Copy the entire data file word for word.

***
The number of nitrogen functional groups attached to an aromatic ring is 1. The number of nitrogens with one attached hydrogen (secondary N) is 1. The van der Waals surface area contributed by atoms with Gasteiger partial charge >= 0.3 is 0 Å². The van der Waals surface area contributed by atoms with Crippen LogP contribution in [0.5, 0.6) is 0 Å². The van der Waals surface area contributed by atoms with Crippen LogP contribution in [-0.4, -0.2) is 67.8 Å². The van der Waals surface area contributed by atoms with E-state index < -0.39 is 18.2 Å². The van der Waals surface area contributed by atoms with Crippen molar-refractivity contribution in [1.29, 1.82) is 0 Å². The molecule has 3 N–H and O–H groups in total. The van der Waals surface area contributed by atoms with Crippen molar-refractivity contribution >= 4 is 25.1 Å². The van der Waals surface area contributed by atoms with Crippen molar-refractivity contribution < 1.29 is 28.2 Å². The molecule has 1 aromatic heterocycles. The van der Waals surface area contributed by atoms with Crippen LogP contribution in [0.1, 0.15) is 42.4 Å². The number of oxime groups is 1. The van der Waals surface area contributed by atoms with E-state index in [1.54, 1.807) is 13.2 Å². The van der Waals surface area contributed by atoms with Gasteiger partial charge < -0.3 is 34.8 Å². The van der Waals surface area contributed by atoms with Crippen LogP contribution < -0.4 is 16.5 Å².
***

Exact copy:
The number of nitrogen functional groups attached to an aromatic ring is 1. The number of nitrogens with one attached hydrogen (secondary N) is 1. The van der Waals surface area contributed by atoms with Gasteiger partial charge >= 0.3 is 0 Å². The van der Waals surface area contributed by atoms with Crippen LogP contribution in [0.5, 0.6) is 0 Å². The van der Waals surface area contributed by atoms with Crippen LogP contribution in [-0.4, -0.2) is 67.8 Å². The van der Waals surface area contributed by atoms with E-state index < -0.39 is 18.2 Å². The van der Waals surface area contributed by atoms with Crippen molar-refractivity contribution in [1.29, 1.82) is 0 Å². The molecule has 3 N–H and O–H groups in total. The van der Waals surface area contributed by atoms with Crippen molar-refractivity contribution >= 4 is 25.1 Å². The van der Waals surface area contributed by atoms with Crippen molar-refractivity contribution < 1.29 is 28.2 Å². The molecule has 1 aromatic heterocycles. The van der Waals surface area contributed by atoms with Crippen LogP contribution in [0.1, 0.15) is 42.4 Å². The number of oxime groups is 1. The van der Waals surface area contributed by atoms with E-state index in [1.54, 1.807) is 13.2 Å². The van der Waals surface area contributed by atoms with Gasteiger partial charge < -0.3 is 34.8 Å². The van der Waals surface area contributed by atoms with Crippen LogP contribution < -0.4 is 16.5 Å².